What does the grand old man at 80 think about receiving the Padma Bhushan?
Good to receive such a high honour from the land I love.
You’ve said that your writing reflects a lonely childhood. Is that why children are a recurrent theme in your work?
Perhaps a lonely childhood has helped me to understand the difficulties of children; a lot of my writing is autobiographical.
From your first novel, The Room on the Roof, how has the five-decade long career as a writer been?
Full of ups and downs, but it has been a great journey. I have no regrets.
There’s soon to be a compilation of the best of Ruskin Bond. Which one is your favourite?
The work in hand is usually my favourite.
Has Rusty broken away from the past in some ways?
Today, Rusty is less sentimental. As he gets older, he sees the funny side of life.
What do you think about the crop of new writers today?
It’s good to see so many young writers making a mark, even money. Publishing in India has come of age.
What are you working on now?
Right now, I’m writing about writing! Some personal essays.
If not a writer, what would you have been?
A sumo wrestler. Or maybe a forest official, a botanist. Then I could have lived even closer to nature.
What’s the perfect day in the life of a writer?
A fat cheque from a publisher.
How did you celebrate your 80th?
For me, every day is a new awakening. On my 80th, I greeted the early morning sun, watered my plants, wrote a page or two, saluted the world from my window, and treated myself to two eggs instead of the usual one!
I loved the 10Q with Ruskin Bond (June 2). My favourite book by Bond is The Hidden Pool. I had won it as a prize in school in Bombay. I lost it later, but when I wanted to buy a copy, found that it was out of print. Now that it is available again, I can relive a bit of my childhood.
Bond is my favourite author and my idea of what every writer should be! India's diversity is best represented by those who stay rooted to the soil. My other favourite writer, R.K. Narayan, also sounds equally authentic. Strongly rooted, they don't seem to be writing about the wide world!
Thank you to all those who have taken the trouble to read the article and share their thoughts. Out of the arguments made here, there are two that perhaps need answering. So here they go.
1. The first part of the article compares outcomes (relative percentages of population of the religions concerned) irrespective of the process that led to those outcomes - whether immigration, relatively faster population growth or conversions. This was for two reasons. One, to put the figure of 2.3 per cent in "numerical perspective", as the article itself explained. The second reason was that outcomes are ultimately what the crux of debate is about. The rest of the article in any case dealt with process - or conversions in this case, from both a contemporary and historical perspective.
2. Some commenters have tried to cast doubts on the reliability of Census 2001. Those who do this should bear in mind that Census 2001 was conducted by a BJP government. Considering the extreme importance that BJP gives to this issue, it would be reasonable to expect that IF it had perceived a problem with the methodology that was distorting the numbers, it would have fixed it. As the article mentioned, BJP or BJP-supported governments have been in power for 10 of the last 40 years, or about a quarter of the time, and the only reasonable conclusion one can arrive at is that any misreporting of numbers, real or perceived, would be marginal and hence, not of importance.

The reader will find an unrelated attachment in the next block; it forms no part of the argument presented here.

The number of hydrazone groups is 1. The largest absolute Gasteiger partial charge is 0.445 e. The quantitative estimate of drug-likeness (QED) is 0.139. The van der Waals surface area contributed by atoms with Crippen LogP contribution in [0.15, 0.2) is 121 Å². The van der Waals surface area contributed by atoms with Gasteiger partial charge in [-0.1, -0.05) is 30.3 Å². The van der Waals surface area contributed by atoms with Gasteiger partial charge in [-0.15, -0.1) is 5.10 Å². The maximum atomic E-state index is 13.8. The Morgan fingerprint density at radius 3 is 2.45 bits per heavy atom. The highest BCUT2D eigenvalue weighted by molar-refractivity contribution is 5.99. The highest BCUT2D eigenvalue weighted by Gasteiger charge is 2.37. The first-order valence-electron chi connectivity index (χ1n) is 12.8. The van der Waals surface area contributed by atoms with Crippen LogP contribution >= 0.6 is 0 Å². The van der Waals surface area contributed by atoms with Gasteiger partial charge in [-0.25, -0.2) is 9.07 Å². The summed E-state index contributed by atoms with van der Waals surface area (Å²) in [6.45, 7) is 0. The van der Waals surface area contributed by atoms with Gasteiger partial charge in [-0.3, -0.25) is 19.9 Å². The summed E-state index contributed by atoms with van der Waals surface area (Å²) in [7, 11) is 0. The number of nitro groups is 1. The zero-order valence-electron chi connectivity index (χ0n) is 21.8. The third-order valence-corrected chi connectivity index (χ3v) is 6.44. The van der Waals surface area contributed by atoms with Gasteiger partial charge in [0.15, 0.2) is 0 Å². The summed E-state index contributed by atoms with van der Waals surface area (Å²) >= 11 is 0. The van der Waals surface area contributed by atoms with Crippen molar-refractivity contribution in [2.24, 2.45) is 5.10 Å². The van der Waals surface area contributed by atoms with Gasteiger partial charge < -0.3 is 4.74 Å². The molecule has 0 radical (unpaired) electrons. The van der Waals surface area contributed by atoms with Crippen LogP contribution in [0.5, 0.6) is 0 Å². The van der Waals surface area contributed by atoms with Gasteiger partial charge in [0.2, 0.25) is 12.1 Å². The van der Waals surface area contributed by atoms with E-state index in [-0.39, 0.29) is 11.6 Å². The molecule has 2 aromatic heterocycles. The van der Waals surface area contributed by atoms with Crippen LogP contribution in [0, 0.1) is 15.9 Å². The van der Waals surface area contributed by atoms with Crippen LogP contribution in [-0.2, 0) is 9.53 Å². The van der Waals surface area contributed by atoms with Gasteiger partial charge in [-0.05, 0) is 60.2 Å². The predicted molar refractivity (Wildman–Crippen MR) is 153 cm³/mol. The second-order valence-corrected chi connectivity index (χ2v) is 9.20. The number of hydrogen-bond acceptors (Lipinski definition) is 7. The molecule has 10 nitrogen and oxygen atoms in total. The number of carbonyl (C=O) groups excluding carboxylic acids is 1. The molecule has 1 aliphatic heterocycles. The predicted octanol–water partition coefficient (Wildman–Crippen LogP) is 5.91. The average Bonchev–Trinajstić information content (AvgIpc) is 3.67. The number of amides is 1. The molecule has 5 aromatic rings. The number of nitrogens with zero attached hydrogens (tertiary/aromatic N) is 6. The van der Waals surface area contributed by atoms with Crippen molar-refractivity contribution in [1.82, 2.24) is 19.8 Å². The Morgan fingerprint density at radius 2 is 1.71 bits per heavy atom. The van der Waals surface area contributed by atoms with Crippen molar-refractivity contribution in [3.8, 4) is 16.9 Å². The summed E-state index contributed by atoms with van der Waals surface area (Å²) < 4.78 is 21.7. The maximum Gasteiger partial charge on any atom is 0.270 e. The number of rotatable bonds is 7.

To all other arguments made, my answer is the following: Please read the article again, with particular focus on the quotations of Vivekananda and Monier Williams, and the history of the missionary efforts in Bengal and their outcome.
My favorite book by Shri Bond from so long ago is "The Hidden Pool" that I'd won as a prize at school in Bombay. I lost it and when I tried to buy it again, found that it was no longer published. Luckily it was republished a few years ago and I could get my hands on it again and relive a bit of my childhood!
My favourite author and an idea of what every writer should be, Ruskin Bond!
India's diversity is best represented by those who stay rooted to the soil. My other favourite writer, R. K. Narayan sounds so authentic. That is the same feeling when you read Ruskin Bond too. And they dont seem to be writing about the same world!
Ruskin Bond has always stayed close to the reader. Sixty years in writing which means a whole generation could have passed an entire lifetime reading his works. Such a deep and abiding engagement with literature is something that needs to be celebrated. And Padma award is just an occassion for it.
Our salutations to you, Sir, and instead of regular wishes to live to hundred, I wish you live and write one hundred and sixty years!
Ramachandran, well said. Both among my favourite authors too. Not many whose writings i can keep revisiting, but these two are among the exceptions -- Dahl is another, especially his short stories.
How both RB and RKN manage to get their characters so right has never ceased to amaze me -- and, yes, you are spot on about that rootedness factor.
Not very sure if RB would be pleased about your wish for him. Talking of myself, feels a bit too long. Regards.
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